LIEUWEN: Concertos Volume II = Concerto for Cello and Orchestra; Romance for Violin, Cello and Orchestra; Vivace for String Orchestra; Concerto for Piano, Marimba and Orchestra – Slovak Nat. Sym. Orch. /Franz Krager and Texas Musical Festival Orch./ Krager – MRS Classics MSR 1582 (4/14/16) TT: 1:03:57 [Distr. by Albany] ****:
Contemporary music fans will feel at home with Lieuwen’s lovely compositions.
My colleague Steven Ritter has previously reviewed Peter Lieuwen’s other MSR Classics disc, which comprises volume 1. He wished for more, and this disc is volume 2, entitled Concertos.
As Steven Ritter noted, Lieuwen’s work is hard to characterize. I hear music that sounds like Gade, and some of the American contemporary masters, but the fact is Lieuwen’s sound is unique and compelling. Driving rhythms, thoughtful music, and some lovely dynamics make his music worth more than passing notice.
The first work on the disc is a fine listen. It’s the Concerto for Cello and Orchestra, written in 2012. The concerto was written for cellist Nicholas Jones, who performs it here. The first movement is massively dynamic, while the second movement is played broadly and more melancholy at the outset.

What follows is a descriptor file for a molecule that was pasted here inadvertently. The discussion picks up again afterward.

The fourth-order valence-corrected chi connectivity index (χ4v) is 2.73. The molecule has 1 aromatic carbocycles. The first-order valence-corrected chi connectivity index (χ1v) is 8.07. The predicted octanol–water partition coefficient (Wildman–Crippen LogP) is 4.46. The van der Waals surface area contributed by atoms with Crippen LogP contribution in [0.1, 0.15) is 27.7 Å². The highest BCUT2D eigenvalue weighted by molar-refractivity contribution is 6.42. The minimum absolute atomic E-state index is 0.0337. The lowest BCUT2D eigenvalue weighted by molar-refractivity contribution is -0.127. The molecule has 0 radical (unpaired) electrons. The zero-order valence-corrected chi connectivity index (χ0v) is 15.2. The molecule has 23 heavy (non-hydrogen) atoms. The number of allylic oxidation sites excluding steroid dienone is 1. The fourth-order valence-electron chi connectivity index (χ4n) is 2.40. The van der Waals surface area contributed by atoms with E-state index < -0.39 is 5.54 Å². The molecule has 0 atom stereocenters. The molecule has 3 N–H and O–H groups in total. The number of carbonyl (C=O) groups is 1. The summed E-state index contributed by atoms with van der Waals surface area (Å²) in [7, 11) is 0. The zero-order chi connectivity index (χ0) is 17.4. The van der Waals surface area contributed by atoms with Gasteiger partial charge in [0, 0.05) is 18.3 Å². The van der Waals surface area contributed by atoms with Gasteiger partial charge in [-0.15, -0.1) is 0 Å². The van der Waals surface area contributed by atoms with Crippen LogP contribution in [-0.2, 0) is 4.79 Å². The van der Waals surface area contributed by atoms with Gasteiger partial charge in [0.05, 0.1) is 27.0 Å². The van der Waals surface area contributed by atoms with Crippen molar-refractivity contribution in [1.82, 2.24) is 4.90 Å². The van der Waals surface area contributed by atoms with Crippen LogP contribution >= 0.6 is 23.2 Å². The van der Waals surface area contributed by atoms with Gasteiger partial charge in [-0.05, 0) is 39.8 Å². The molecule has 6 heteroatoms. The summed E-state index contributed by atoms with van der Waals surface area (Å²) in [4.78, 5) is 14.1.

I have mixed options about the recording. The strings are lovely, the separation and imaging are just fine, but I think the cello is far too closely mic’ed. Even though it is the key instrument in this work, I think it is just too prominent in the mix. Perhaps other listeners will disagree, but I think the final result is a bit unrealistic, even though the orchestra is recorded perfectly.
Other works on the disc include the Romance for Violin, Cello, and Piano, written in 1994 and revised in 2010. Here the mix is more to my liking, with the cello having a better blend. It’s a fine piece, and a fine recording.
The Vivace for String Orchestra, written in 2010, began life as the third movement of Lieuwen’s Sonata for Guitar, but has been reworked as a very satisfying string piece.
The disc closes with Concerto for Piano, Marimba and Orchestra. From a technical standpoint this is another fine rendering of the sound of the musical forces. The strings are smooth and realistic, the piano occupies some real space in the soundstage, and the marimba is bright without being overpowering. The musicianship from the Texas Music Festival Orchestra is spot on.
All in all, Lieuwen has written some dramatic and interesting music. He’s worth further exploration and other than my one reservation about the sound of the cello in the first work on the disc, this collection is highly recommended.
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